Sparring over Hulu – Comcast would be interested in acquiring Hulu if Disney decides to sell the streaming platform, according to Comcast CEO Brian Roberts. It’s an assertion which suggests Comcast is not about to make it easy for Disney to buy out the 33% stake in Hulu that Comcast currently owns.
“Hulu is fantastic, it has a wonderful platform, and I believe if it was for sale, put up for sale [by Disney], Comcast would be interested, but so would a lot of other tech and media companies,” Roberts said at the Goldman Sachs Communicopia + Technology Conference this week.
His comments were in response to earlier comments made by Disney CEO Bob Chapek at the very same conference. Chapek said that Disney would like to buy out Comcast’s 33% stake in Hulu earlier than 2024, the year specified by mutual agreement in which Disney could potentially acquire Comcast’s minority stake in Hulu. Chapek suggested Comcast is unlikely to be willing to negotiate such a sale for the time being, which delays any ability Disney would have to further integrate Hulu and Disney+ for bundling purposes.
Whether Roberts statements are a negotiating tactic or real interest remain to be seen. “I think Hulu’s got tremendous value, and I’m sure our shareholders share that belief,” he said. “Our position is a very enviable one.”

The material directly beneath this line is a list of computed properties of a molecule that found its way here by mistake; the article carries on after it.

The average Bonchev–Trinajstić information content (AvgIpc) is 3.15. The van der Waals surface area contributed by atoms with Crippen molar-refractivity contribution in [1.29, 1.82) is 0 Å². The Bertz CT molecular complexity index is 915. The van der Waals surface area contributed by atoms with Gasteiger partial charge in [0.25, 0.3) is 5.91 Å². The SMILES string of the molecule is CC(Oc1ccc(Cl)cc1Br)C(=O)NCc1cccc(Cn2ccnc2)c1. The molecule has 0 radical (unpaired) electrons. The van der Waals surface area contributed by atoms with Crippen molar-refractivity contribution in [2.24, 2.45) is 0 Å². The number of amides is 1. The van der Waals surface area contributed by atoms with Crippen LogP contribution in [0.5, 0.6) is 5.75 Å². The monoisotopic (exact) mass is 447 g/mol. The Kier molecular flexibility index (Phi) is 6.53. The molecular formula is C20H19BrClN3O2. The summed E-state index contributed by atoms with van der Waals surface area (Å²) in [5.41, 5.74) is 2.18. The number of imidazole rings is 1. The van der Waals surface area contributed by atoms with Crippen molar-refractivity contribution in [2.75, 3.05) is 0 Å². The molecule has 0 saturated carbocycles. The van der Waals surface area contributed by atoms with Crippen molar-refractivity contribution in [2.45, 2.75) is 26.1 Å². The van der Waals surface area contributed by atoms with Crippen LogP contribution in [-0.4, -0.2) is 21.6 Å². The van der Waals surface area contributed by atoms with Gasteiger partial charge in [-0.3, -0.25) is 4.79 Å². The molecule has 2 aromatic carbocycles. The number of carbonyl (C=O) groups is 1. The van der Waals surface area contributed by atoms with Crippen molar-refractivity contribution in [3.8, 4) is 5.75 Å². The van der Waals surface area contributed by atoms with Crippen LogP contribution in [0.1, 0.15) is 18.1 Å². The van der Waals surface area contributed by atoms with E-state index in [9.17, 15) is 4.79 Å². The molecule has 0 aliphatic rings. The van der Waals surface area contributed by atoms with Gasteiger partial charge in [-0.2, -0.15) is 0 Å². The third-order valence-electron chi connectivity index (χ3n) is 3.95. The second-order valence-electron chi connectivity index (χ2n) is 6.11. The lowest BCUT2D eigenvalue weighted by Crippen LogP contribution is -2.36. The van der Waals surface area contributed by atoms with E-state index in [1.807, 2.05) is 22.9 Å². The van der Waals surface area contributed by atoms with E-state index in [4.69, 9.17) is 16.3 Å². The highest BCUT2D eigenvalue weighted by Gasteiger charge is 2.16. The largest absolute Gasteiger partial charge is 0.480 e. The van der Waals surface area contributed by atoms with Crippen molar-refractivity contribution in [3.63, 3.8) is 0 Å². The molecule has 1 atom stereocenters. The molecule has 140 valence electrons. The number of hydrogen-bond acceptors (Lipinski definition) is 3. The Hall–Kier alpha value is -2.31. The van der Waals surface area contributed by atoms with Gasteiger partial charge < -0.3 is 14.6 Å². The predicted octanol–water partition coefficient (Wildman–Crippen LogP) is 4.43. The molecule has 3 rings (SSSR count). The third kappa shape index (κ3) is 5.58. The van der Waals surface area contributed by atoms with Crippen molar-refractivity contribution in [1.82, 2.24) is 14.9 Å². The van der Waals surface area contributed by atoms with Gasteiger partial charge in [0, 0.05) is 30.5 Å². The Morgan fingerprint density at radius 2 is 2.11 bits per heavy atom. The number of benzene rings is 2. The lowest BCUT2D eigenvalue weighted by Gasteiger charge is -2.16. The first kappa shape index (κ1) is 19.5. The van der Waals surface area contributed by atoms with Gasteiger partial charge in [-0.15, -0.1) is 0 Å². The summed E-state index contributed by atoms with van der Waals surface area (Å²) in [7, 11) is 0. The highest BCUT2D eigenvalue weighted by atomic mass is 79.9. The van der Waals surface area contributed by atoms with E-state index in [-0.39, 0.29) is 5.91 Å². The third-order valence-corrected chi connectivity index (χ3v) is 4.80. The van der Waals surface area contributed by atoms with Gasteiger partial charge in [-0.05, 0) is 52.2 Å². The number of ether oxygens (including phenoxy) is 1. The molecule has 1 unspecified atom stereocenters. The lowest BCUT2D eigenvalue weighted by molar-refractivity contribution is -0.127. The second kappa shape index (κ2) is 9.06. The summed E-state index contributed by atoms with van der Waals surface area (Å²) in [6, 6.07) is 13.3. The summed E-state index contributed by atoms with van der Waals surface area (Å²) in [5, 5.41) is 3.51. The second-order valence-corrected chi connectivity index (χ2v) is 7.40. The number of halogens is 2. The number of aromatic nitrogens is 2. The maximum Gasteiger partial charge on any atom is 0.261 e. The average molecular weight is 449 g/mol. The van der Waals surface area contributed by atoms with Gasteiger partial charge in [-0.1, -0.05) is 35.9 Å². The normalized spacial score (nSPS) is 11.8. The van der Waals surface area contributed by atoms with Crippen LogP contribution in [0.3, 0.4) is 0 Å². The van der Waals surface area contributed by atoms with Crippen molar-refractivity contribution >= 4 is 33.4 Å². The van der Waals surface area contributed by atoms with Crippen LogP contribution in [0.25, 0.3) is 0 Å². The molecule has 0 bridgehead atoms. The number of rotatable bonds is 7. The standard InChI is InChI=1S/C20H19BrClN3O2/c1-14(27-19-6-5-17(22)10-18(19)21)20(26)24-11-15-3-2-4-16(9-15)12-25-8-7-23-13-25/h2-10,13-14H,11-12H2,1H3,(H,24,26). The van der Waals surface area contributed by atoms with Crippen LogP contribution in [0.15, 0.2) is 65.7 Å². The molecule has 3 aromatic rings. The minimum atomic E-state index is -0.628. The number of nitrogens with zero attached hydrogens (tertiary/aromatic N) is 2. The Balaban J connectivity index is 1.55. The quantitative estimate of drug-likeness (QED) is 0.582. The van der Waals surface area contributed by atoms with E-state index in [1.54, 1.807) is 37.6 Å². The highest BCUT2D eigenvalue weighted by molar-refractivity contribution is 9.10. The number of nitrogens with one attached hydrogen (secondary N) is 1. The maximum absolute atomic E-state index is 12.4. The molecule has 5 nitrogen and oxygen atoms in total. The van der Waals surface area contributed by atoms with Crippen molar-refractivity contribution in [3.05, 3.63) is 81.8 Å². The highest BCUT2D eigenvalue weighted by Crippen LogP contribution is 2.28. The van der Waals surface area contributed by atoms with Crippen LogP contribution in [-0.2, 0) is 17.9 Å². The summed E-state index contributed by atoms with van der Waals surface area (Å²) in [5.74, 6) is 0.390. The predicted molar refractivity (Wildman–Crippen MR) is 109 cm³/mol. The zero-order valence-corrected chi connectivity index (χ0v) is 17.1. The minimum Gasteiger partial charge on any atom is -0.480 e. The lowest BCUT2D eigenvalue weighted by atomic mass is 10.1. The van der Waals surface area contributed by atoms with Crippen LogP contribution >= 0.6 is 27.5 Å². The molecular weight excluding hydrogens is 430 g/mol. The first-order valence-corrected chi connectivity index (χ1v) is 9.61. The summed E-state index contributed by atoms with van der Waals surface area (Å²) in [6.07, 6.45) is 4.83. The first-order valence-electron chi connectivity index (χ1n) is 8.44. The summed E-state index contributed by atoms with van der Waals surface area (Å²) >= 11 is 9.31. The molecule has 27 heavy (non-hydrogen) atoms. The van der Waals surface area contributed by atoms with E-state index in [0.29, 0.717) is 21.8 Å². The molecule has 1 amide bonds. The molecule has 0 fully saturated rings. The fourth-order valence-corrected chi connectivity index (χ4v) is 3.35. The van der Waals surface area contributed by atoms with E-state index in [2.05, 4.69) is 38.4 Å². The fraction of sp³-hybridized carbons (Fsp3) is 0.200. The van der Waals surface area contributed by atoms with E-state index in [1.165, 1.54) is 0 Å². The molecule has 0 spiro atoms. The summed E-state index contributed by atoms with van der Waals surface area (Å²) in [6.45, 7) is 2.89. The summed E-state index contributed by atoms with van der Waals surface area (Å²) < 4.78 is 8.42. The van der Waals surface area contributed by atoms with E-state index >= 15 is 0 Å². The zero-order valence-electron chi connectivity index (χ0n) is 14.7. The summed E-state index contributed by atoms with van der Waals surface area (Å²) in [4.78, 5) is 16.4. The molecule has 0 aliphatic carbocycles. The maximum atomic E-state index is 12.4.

Aside from his comments about Hulu, Roberts suggested that Comcast’s global scale and immense service breadth, which has the company investing in and offering everything from traditional cable TV to broadband to mobile service to fixed wireless to video streaming to even theme parks, puts Comcast in a better position to weather broader economic challenges than any more narrowly focused pure-play business.
While the company’s broadband growth has stumbled, that breadth is a big reason why Roberts is not worried about the future, and why Comcast this week was able to announce that it is increasing its share re-purchasing program from $9 billion in shares bought back from stockholders to $20 billion.
Regarding the residential broadband downturn, Roberts noted, “During the pandemic we added 3 million customers, and so one of the things that happened is we pulled forward some of our demand during that time.”
He acknowledged that competitive pressure in the broadband market is growing, but that the company’s scale is what allows it to continue investing in broadband, specifically fiber and DOCSIS 4.0, even at a challenging time. He also said he believes that services like mobile and fixed wireless access offer a path to future subscriber growth, and that customers will continue to evolve how they use broadband in their homes, which will sustain and drive new value into broadband services.
“If you go back a few years, there was not a lot of Zoom activity like we see now, and if you go back a few more years there was not as much streaming… The question is ‘What do you think people will be using broadband for five or 10 years from now in their homes? That is what gives me great confidence in broadband.”
News Source: Fierce Video